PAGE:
Post independence, the Nehurvian approach to socialism rested upon three pillars: secularism and democracy in the political domain; state intervention in the economy; and a policy of non-alignment mitigated by some Soviet leanings after the 1960s in the field of diplomacy. These features defined the Indian way and even the country's political identity. From this starting point this book explores the manner in which some of these dimensions have been transformed in the course of time, more especially since the 1980s-90s.
The world's largest democracy has sustained itself by making more room, not only for the vernacular politicians of the linguistic states, but also for Dalits and OBCs, at least after Mandal. But the simultaneous-and related-rise of Hindu nationalism has put the minorities-and secularism-on the defensive. And in many ways the rule of law is on trial.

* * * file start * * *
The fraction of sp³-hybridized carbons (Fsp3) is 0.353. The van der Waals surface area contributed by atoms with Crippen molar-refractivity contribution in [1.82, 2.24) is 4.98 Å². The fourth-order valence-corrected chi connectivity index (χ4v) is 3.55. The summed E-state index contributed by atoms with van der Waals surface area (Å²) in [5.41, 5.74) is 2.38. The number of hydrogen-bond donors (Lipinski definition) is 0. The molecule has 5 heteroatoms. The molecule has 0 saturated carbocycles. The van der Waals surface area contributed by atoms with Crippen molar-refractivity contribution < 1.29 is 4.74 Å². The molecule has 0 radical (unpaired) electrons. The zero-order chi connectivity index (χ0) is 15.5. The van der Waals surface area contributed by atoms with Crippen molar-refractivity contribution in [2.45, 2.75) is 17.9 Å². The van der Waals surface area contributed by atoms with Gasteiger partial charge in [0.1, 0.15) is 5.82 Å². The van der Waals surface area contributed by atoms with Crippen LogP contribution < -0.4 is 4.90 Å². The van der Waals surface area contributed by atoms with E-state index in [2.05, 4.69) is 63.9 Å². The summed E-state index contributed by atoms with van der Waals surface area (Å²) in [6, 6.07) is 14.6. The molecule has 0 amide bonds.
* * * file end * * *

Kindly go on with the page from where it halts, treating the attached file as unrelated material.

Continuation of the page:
The liberalization of the economy has resulted in growth but not necessarily in development: while the new middle class is changing the face of urban India, the countryside lags behind and inequalities become more acute. India has reached a new status in the world, that of an emerging power looking for more partners in Asia and in the West where the US is the first choice of the Indian middle class. The Nehruvian pattern is giving way to a less cohesive but a more active India, a country which has already become what it is against all odds. Against this background, this book explores the role of religion, caste and politics in weaving the fabric of modern India.